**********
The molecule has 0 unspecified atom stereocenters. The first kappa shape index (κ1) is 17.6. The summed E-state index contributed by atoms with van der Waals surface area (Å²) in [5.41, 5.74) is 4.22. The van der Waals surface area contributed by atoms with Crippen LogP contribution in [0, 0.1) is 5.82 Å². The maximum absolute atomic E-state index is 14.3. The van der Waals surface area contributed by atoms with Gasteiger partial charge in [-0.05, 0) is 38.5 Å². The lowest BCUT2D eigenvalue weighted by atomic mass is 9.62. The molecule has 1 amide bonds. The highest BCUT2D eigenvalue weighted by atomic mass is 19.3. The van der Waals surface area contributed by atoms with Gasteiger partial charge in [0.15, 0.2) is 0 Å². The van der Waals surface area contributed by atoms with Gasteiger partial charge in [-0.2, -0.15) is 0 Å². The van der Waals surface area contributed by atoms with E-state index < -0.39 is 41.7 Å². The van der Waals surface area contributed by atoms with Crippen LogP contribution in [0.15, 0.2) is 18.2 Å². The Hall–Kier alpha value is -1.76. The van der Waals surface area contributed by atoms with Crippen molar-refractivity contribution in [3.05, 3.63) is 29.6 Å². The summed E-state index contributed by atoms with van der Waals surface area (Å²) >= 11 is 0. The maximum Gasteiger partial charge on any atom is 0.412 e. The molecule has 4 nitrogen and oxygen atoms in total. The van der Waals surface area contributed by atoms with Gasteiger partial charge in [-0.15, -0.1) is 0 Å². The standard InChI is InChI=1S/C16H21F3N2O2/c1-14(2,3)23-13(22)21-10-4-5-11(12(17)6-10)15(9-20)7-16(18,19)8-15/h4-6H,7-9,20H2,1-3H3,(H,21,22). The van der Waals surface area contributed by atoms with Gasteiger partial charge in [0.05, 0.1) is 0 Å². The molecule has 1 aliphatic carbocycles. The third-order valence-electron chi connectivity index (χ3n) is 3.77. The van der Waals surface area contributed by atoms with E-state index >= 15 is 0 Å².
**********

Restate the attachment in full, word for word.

The molecule has 0 unspecified atom stereocenters. The first kappa shape index (κ1) is 17.6. The summed E-state index contributed by atoms with van der Waals surface area (Å²) in [5.41, 5.74) is 4.22. The van der Waals surface area contributed by atoms with Crippen LogP contribution in [0, 0.1) is 5.82 Å². The maximum absolute atomic E-state index is 14.3. The van der Waals surface area contributed by atoms with Gasteiger partial charge in [-0.05, 0) is 38.5 Å². The lowest BCUT2D eigenvalue weighted by atomic mass is 9.62. The molecule has 1 amide bonds. The highest BCUT2D eigenvalue weighted by atomic mass is 19.3. The van der Waals surface area contributed by atoms with Gasteiger partial charge in [0.15, 0.2) is 0 Å². The van der Waals surface area contributed by atoms with Gasteiger partial charge in [-0.2, -0.15) is 0 Å². The van der Waals surface area contributed by atoms with E-state index < -0.39 is 41.7 Å². The van der Waals surface area contributed by atoms with Crippen LogP contribution in [0.15, 0.2) is 18.2 Å². The Hall–Kier alpha value is -1.76. The van der Waals surface area contributed by atoms with Crippen molar-refractivity contribution in [3.05, 3.63) is 29.6 Å². The summed E-state index contributed by atoms with van der Waals surface area (Å²) >= 11 is 0. The maximum Gasteiger partial charge on any atom is 0.412 e. The molecule has 4 nitrogen and oxygen atoms in total. The van der Waals surface area contributed by atoms with Gasteiger partial charge in [-0.15, -0.1) is 0 Å². The standard InChI is InChI=1S/C16H21F3N2O2/c1-14(2,3)23-13(22)21-10-4-5-11(12(17)6-10)15(9-20)7-16(18,19)8-15/h4-6H,7-9,20H2,1-3H3,(H,21,22). The van der Waals surface area contributed by atoms with Gasteiger partial charge in [0.05, 0.1) is 0 Å². The molecule has 1 aliphatic carbocycles. The third-order valence-electron chi connectivity index (χ3n) is 3.77. The van der Waals surface area contributed by atoms with E-state index >= 15 is 0 Å².